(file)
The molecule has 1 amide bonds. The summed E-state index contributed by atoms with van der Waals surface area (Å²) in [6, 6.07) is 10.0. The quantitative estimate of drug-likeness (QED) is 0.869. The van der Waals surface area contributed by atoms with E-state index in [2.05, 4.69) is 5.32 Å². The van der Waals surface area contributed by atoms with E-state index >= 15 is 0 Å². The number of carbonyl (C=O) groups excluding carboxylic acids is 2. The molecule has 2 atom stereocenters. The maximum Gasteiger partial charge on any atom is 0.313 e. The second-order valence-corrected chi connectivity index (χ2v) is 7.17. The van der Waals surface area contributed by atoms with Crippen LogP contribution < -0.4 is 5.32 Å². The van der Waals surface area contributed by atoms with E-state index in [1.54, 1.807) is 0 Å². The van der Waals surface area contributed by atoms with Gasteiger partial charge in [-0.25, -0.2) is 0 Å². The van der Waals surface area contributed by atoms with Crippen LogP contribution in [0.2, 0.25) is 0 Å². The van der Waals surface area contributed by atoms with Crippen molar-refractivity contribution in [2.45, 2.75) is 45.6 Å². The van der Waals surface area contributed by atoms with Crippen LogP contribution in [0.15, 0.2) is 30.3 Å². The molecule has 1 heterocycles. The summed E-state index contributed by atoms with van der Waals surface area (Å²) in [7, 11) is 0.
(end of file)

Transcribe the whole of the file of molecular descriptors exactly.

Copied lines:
The molecule has 1 amide bonds. The summed E-state index contributed by atoms with van der Waals surface area (Å²) in [6, 6.07) is 10.0. The quantitative estimate of drug-likeness (QED) is 0.869. The van der Waals surface area contributed by atoms with E-state index in [2.05, 4.69) is 5.32 Å². The van der Waals surface area contributed by atoms with E-state index >= 15 is 0 Å². The number of carbonyl (C=O) groups excluding carboxylic acids is 2. The molecule has 2 atom stereocenters. The maximum Gasteiger partial charge on any atom is 0.313 e. The second-order valence-corrected chi connectivity index (χ2v) is 7.17. The van der Waals surface area contributed by atoms with Crippen LogP contribution < -0.4 is 5.32 Å². The van der Waals surface area contributed by atoms with E-state index in [1.54, 1.807) is 0 Å². The van der Waals surface area contributed by atoms with Gasteiger partial charge in [-0.25, -0.2) is 0 Å². The van der Waals surface area contributed by atoms with Crippen LogP contribution in [0.2, 0.25) is 0 Å². The van der Waals surface area contributed by atoms with Crippen molar-refractivity contribution in [2.45, 2.75) is 45.6 Å². The van der Waals surface area contributed by atoms with Crippen LogP contribution in [0.15, 0.2) is 30.3 Å². The molecule has 1 heterocycles. The summed E-state index contributed by atoms with van der Waals surface area (Å²) in [7, 11) is 0.